A full list of people who have lent their support to the campaign is available on the Bacc for the Future website, along with news of the campaign’s latest developments. The website also carries a petition – with over 11,000 signatories to date – in support of including creative subjects in the EBacc. The secretary of state for education has so far declined to comment, although the Department for Education told the Guardian that the EBacc ‘does not prevent any school from offering GCSEs in art and design, dance, drama and music. We have been clear that pupils should take the GCSEs that are right for them.’
BBC Performing Arts Fund awards £250,000 in new grants
2 November 2012
The BBC has announced more than £250,000 in grants from its Performing Arts Fund, a charity which helps develop new talent across the UK and is funded by phone voting on reality programmes such as The Voice UK.
Forty-seven not-for-profit community groups have been given awards of up to £10,000 under the fund's community music scheme, to help them encourage new members and run workshops and projects which will 'bring them closer with their communities and raise their profile'.
A BBC spokesman said the scheme has encouraged groups 'to take on more challenging projects through commissions, and to work collaboratively with other local organisations as well as professional artists'. Miriam O'Keeffe, director of the Performing Arts Fund, said: 'We are delighted to be providing an avenue for these projects to flourish. The passion these groups have for music is inspiring. The range, not only in the types of groups but also in the spread of ages, shows us that music really is for everybody.'
The successful groups demonstrated that their projects were 'challenging and ambitious yet achievable', that their project would develop the group and its members, and that the group would collaborate with and have an impact on the wider community. Winning programmes included workshops for marginalised young people in Manchester, sending an African drumming expert to the Shetland Isles to give intensive tuition and awarding Stevenage Symphony Orchestra in Hertfordshire more than £3,000 to create a new piece with a local composer and schoolchildren.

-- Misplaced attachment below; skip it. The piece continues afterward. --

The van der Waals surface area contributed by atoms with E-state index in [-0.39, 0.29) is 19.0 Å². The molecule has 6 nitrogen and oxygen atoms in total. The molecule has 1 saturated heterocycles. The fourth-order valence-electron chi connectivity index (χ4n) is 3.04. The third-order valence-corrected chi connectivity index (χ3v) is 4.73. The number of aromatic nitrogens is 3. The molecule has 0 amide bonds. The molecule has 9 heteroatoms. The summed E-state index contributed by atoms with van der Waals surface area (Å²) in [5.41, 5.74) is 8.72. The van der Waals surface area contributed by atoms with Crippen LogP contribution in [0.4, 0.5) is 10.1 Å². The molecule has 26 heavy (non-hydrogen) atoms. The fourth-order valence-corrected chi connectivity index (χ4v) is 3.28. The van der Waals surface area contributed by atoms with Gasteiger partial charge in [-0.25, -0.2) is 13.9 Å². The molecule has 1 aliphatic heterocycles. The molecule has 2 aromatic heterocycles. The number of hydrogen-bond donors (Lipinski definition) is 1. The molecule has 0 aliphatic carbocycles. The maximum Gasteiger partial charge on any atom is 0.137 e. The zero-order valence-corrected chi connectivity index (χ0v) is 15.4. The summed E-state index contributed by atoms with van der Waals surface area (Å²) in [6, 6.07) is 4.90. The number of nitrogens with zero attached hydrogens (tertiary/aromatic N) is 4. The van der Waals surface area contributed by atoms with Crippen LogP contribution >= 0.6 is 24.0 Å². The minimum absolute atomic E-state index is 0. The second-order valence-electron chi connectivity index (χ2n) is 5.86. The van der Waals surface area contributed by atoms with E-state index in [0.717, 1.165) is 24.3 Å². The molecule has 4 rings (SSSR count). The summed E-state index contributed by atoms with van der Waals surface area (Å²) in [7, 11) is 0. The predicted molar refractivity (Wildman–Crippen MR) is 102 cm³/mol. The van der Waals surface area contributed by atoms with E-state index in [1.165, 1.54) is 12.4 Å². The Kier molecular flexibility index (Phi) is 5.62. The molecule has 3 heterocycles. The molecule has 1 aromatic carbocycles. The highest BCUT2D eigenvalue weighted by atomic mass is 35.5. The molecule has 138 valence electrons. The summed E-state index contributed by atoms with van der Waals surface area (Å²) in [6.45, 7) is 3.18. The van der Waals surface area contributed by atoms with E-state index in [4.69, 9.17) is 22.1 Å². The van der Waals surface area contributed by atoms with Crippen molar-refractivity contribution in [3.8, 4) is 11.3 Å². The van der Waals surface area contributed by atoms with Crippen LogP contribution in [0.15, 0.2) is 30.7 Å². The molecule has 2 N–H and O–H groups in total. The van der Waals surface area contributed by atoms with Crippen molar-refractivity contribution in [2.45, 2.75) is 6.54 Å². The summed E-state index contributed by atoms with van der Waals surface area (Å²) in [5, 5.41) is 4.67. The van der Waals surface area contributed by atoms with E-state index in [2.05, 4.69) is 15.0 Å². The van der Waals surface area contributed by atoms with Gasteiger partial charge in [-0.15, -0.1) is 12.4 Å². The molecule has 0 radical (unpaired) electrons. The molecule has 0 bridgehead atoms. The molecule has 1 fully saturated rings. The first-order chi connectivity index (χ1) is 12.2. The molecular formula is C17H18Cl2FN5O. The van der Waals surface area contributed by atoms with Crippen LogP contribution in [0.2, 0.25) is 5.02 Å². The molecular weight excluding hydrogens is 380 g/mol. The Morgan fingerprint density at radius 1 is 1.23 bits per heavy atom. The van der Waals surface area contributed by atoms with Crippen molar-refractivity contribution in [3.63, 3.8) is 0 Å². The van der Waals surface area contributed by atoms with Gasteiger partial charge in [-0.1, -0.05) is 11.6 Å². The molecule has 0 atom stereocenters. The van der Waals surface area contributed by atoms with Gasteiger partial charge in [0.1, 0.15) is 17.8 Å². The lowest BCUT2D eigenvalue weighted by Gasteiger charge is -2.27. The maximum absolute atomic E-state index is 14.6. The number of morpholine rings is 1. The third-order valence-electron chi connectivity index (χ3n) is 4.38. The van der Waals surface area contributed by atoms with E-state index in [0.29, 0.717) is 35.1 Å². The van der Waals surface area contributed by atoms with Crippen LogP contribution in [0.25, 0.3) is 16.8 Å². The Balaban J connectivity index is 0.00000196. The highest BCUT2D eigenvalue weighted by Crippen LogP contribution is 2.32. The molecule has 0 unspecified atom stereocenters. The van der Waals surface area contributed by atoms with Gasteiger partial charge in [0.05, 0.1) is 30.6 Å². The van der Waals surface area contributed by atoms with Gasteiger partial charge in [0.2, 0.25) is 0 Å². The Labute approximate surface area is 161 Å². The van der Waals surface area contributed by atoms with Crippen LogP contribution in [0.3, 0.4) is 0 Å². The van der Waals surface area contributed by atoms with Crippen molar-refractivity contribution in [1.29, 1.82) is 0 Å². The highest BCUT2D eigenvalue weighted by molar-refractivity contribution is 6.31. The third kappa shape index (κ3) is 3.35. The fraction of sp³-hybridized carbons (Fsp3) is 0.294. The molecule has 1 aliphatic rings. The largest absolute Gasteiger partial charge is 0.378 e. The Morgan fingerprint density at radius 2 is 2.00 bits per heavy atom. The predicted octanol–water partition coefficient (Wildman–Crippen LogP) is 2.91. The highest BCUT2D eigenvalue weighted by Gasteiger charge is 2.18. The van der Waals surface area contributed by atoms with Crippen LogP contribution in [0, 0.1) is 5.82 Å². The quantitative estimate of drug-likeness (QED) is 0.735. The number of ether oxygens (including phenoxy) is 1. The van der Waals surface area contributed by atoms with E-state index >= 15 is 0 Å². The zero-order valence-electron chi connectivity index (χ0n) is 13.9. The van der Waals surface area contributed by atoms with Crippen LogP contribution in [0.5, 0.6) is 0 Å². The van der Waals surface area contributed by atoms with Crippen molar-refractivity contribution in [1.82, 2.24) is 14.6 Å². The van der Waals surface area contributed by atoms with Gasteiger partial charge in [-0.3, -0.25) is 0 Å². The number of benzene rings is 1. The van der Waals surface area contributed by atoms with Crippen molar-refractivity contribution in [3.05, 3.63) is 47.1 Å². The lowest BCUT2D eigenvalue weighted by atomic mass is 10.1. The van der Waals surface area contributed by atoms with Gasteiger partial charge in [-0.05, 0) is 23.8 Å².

The ReSound Community Choir from Scarisbrick in Lancashire said of its award that 'the support from the BBC Performing Arts Fund will enable us not only to stage a concert for some of the most vulnerable people in our community, but to develop the skills within our choir to provide a lasting resource for the future'. The Dacorum Community Choir in Hemel Hempstead, Hertfordshire, said: 'For the vast majority of our participants this will be a totally new experience, resulting in a lasting memory for the performers. It will have a really positive effect on music making throughout the local community.'
For the full list of winners, see http://downloads.bbc.co.uk/mediacentre/paf-music-fellowships-2012.pdf.
Andrew Lloyd Webber foundation gives £380,000 to arts education
2 November 2012
Andrew Lloyd Webber is to donate more than £380,000 to arts education projects in the UK through his philanthropic foundation.
His wife, trustee Madeleine Lloyd Webber, said the foundation was 'delighted to be able to support such a diverse range of arts education initiatives. We feel it is hugely important to encourage the next generation of artistic talent. The UK is currently a global leader in the arts and by investing in programmes to train young artists, we hope our country can continue to be a creative force.'
A £20,000 grant will go to Live Music Now, a project founded by Yehudi Menuhin, to fund a two-year programme to train and support emerging musicians to give workshops to children with special educational needs.
The Royal Ballet School will receive £180,000 to support young people from disadvantaged backgrounds, while £75,000 goes to Creative & Cultural Skills to train technical theatre staff. Other recipients include the Wales Millennium Centre's Creative Apprenticeship Scheme, which will receive £45,000 to train backstage staff.
The foundation is also financing a sixth-form music scholarship at Eton College, aimed at musically talented boys from families who cannot afford the school fees. The closing date for applications is 10th December 2012. More information about funding opportunities can be found on the foundation's website.